alexa Interventions for alopecia areata.
Dermatology

Dermatology

Hair Therapy & Transplantation

Author(s): Delamere FM, Sladden MM, Dobbins HM, LeonardiBee J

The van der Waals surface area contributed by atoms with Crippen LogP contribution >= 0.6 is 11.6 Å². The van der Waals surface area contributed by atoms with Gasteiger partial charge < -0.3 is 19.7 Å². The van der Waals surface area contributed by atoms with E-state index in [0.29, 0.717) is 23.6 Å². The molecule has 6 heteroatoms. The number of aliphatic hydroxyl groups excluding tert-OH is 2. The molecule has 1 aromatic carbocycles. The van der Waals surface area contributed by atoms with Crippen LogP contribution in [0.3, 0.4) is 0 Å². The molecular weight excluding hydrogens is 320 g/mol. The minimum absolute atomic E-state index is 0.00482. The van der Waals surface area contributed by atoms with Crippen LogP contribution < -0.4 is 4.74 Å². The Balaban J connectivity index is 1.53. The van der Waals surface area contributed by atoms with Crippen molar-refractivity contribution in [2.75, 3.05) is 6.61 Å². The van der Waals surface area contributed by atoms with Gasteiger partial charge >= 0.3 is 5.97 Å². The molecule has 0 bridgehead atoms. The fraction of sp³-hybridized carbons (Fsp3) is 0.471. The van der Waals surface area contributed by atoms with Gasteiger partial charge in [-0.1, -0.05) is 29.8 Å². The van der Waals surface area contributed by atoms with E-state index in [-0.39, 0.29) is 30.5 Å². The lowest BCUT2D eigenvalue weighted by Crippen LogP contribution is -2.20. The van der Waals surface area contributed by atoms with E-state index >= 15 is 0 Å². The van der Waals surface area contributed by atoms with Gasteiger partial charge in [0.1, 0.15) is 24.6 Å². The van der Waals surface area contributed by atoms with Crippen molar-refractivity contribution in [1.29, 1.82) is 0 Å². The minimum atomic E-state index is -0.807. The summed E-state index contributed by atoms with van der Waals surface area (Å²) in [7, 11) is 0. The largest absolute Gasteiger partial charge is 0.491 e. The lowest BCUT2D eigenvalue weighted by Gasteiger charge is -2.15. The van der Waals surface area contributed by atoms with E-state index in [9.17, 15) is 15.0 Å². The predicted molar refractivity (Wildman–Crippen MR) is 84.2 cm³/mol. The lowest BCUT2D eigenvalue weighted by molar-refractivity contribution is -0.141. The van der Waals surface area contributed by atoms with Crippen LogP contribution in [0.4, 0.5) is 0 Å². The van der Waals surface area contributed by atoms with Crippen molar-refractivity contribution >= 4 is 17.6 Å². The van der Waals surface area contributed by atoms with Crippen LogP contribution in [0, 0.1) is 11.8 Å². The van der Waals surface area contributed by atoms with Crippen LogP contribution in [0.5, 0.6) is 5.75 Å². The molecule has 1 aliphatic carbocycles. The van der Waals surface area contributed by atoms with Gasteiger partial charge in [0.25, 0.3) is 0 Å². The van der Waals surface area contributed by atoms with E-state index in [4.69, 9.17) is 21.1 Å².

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Abstract BACKGROUND: Alopecia areata is a disorder in which there is loss of hair causing patches of baldness but with no scarring of the affected area. It can affect the entire scalp (alopecia totalis) or cause loss of all body hair (alopecia universalis). It is a relatively common condition affecting 0.15\% of the population. Although in many cases it can be a self-limiting condition, nevertheless hair loss can often have a severe social and emotional impact. OBJECTIVES: To assess the effects of interventions used in the management of alopecia areata, alopecia totalis and alopecia universalis. SEARCH STRATEGY: We searched the Cochrane Skin Group Specialised Register in February 2006, the Cochrane Central Register of Controlled Clinical Trials (The Cochrane Library Issue 1, 2006), MEDLINE (from 2003 to February 2006), EMBASE (from 2005 to February 2006), PsycINFO (from 1806 to February 2006), AMED (Allied and Complementary Medicine, from 1985 to February 2006), LILACS (Latin American and Caribbean Health Science Information database, from 1982 to February 2006), and reference lists of articles. We also searched online trials registries for ongoing trials. SELECTION CRITERIA: Randomised controlled trials that evaluated the effectiveness of both topical and systemic interventions for alopecia areata, alopecia totalis, and alopecia universalis. DATA COLLECTION AND ANALYSIS: Two authors assessed trial quality and extracted the data. We contacted trial authors for more information. We collected adverse effects information from the included trials. MAIN RESULTS: Seventeen trials were included with a total of 540 participants. Each trial included from 6 to 85 participants and they assessed a range of interventions that included topical and oral corticosteroids, topical ciclosporin, photodynamic therapy and topical minoxidil. Overall, none of the interventions showed significant treatment benefit in terms of hair growth when compared with placebo. We did not find any studies where the participants self-assessed their hair growth or quality of life. AUTHORS' CONCLUSIONS: Few treatments for alopecia areata have been well evaluated in randomised trials. We found no RCTs on the use of diphencyprone, dinitrochlorobenzene, intralesional corticosteroids or dithranol although they are commonly used for the treatment of alopecia areata. Similarly although topical steroids and minoxidil are widely prescribed and appear to be safe, there is no convincing evidence that they are beneficial in the long-term. Most trials have been reported poorly and are so small that any important clinical benefits are inconclusive. There is a desperate need for large well conducted studies that evaluate long-term effects of therapies on quality of life. Considering the possibility of spontaneous remission especially for those in the early stages of the disease, the options of not being treated therapeutically or, depending on individual preference wearing a wig may be alternative ways of dealing with this condition. This article was published in Cochrane Database Syst Rev and referenced in Hair Therapy & Transplantation

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